20150708_163657Once you are in your private room, you shower while music plays to get your float started. I thought I’d be scared to climb into the pod and shut the lid behind me, but all claustrophobia vanished when Dave talked to me about the benefits of floating. You are in the pod for 60 minutes of zero gravity healing of the body and mind and then music plays again, signaling it’s time to get out, shower*, and feel what I felt when I was done. 20150708_164830

20150708_163929And what’s that I felt? Well, I couldn’t even really talk to Dave afterwards. I just sipped on water and kept nodding my head. He knew what I meant. Walt from LA Tacos also knew what I meant. And I’m hoping more of you will soon know what I mean. Clear skepticism when you walk in. They float, come out the door…and they get it. Troubles float away,” Dave tells me.

mermaid hair
I just floated for an hour and now am all about the mermaid hair. ♡ Thanks for centering me today, @levity412!

Go online and schedule yourself a float. Levity doesn’t take payments at your session (when money enters a relationship, it opens the door to trouble, Dave says), so all you need to do is bring yourself and a welcome spirit to feel the benefits of a float. Handle everything else before you come in and everything else after will be handled so much more smoothly.


* Pro tip – Levity has some amazing shampoo / body wash to use in your shower, but I should’ve brought a thick-toothed comb and leave-in conditioner. My mermaid hair don’t care attitude worked for me, but if you are going to Levity before a date or PTO meeting, I highly suggest you do what I didn’t.


You Earned This

Today is the last day of my company’s fiscal year. It is a time to reflect and think back. To remember all the challenges that we overcame. To tell those leaving us “so long”. To tell those retiring you earned this.

Yesterday I worked from home with the full intention to reflect on my year, to assess myself. My goal was to do my self review and gather up my positives and negatives from the year. The goal, of course, is to highlight the wins so that when raise discussions come around, my boss can say you earned this.

The day started with me snuggling the girls after a late feed followed by coffee on the porch. Because my battery died, I left the laptop inside and just enjoyed the cool morning. You earned this.


As I put my things together, I heard the door open. It was Evan, coming to see what I was doing. He snuggled up in my lap and we did some watching of the birds. A later start to my day? You earned this.


My day didn’t go as planned…it never does when you work in support…but I crossed several things off my to do list. When it was time to log off, I made sure to close my IM conversations with “enjoy the weekend” and some “you earned this” kudos.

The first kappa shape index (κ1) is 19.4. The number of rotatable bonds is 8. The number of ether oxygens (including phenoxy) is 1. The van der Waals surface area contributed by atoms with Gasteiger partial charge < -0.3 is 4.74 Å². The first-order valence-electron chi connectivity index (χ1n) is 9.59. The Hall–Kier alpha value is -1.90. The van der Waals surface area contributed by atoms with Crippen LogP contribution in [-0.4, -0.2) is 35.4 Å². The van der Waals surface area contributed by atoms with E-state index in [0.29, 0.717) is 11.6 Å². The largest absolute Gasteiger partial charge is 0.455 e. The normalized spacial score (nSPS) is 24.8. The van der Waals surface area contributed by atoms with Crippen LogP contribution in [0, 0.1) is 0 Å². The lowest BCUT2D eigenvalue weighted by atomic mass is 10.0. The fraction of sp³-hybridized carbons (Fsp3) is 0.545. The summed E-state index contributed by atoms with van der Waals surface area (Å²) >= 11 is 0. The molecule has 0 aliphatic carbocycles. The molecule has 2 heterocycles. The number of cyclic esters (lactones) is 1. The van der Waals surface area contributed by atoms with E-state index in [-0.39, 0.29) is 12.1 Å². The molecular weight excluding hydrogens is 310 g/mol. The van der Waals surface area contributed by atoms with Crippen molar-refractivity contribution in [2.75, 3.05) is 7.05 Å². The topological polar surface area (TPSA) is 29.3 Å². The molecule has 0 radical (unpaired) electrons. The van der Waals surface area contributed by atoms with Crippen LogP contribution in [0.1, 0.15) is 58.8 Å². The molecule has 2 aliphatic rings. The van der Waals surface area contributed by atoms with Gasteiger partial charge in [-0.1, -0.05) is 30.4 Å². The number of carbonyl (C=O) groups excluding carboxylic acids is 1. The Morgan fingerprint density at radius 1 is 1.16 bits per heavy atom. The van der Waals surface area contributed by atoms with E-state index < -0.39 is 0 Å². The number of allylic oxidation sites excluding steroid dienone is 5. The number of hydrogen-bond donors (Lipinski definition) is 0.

The evening was spent talking with my mom, some time with the kids at vbs, then ice cream. You earned this.

This weekend is full of plans to rest, breathe, see friends, go on a date, celebrate my dad’s birthday. Enjoy it, I will, telling myself over and over, you earned this.

Now go have a beautiful day. You earned this.

My Succulents

I took (and posted) three selfies over on Instagram yesterday. When trying to find a photo to write about for this post, I was like, oops…share one of my succulents instead?

And then I got thinking about my succulents. They survive in drought and heat. They retain water for when they need it. They overcome (everything except for being eaten by a big, silly dog, RIP my first crop of Hens and Chicks). Wouldn’t you want to be like a succulent?

Not all are prickly like the commonly known cacti. Many flower or are beautiful shades of green and blue. I even found a variety that grows cobwebs. Diverse and beautiful, my succulents.

Kids, I hope you become like succulents. Physically, there are many benefits to drinking water (and your body will handle that what and when to do with it if you treat it right). Mentally, drink from the water of life and take in all you can, storing it until you need to use it. Be beautiful on the outside, yet with some roughness to ward of the enemies this world is sure to send your way. But most of all, be uniquely you, my succulents.


…love is all you need

All you need is love. Love. Love is all you need.


Greg and I are on a mission with our children. A mission to be sure that they grow up to love and accept everyone in their lives. Regardless of faith, race, or orientation. With no limits. With no conditions.

Because love is all you need.


Our country is not the most welcoming right now, and that’s caused us some unrest. But it’s a beautiful thing, this thing called knowing that our kids don’t see the dirtiness of the way many of the world’s people treat each other. And for now, that’s all we need.


NurinWedding_ (86)
Congratulations, Ashley and Nurin!


Let Me Out

Being stuck in the house the past 4 weeks + 18 days before that have driven me stir crazy. This Mama is a go-er. A do-er. So it should be no surprise that my body and brain have been screaming, begging: let me out.

When you have been healing from a major surgery that the incision re-opened causing you to have to see a home nurse each day to be repacked, you scream it: let me out.